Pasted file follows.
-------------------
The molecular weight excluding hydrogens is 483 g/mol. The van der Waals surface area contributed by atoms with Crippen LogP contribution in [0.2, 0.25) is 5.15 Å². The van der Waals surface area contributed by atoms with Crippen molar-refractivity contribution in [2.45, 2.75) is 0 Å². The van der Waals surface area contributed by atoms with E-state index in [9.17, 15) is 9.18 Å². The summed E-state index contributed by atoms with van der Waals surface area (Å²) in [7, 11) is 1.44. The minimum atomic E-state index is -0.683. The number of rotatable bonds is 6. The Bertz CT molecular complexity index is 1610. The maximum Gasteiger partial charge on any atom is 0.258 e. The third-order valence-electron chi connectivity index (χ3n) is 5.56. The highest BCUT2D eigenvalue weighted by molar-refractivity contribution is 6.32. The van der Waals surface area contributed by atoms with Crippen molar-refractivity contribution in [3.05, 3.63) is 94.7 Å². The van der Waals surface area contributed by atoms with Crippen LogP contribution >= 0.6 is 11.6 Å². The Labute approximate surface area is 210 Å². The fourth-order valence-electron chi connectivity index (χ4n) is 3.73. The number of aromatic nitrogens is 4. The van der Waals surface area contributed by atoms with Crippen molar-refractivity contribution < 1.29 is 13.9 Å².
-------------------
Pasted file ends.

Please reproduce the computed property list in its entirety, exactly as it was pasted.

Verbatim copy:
The molecular weight excluding hydrogens is 483 g/mol. The van der Waals surface area contributed by atoms with Crippen LogP contribution in [0.2, 0.25) is 5.15 Å². The van der Waals surface area contributed by atoms with Crippen molar-refractivity contribution in [2.45, 2.75) is 0 Å². The van der Waals surface area contributed by atoms with E-state index in [9.17, 15) is 9.18 Å². The summed E-state index contributed by atoms with van der Waals surface area (Å²) in [7, 11) is 1.44. The minimum atomic E-state index is -0.683. The number of rotatable bonds is 6. The Bertz CT molecular complexity index is 1610. The maximum Gasteiger partial charge on any atom is 0.258 e. The third-order valence-electron chi connectivity index (χ3n) is 5.56. The highest BCUT2D eigenvalue weighted by molar-refractivity contribution is 6.32. The van der Waals surface area contributed by atoms with Crippen molar-refractivity contribution in [3.05, 3.63) is 94.7 Å². The van der Waals surface area contributed by atoms with Crippen LogP contribution >= 0.6 is 11.6 Å². The Labute approximate surface area is 210 Å². The fourth-order valence-electron chi connectivity index (χ4n) is 3.73. The number of aromatic nitrogens is 4. The van der Waals surface area contributed by atoms with Crippen molar-refractivity contribution < 1.29 is 13.9 Å².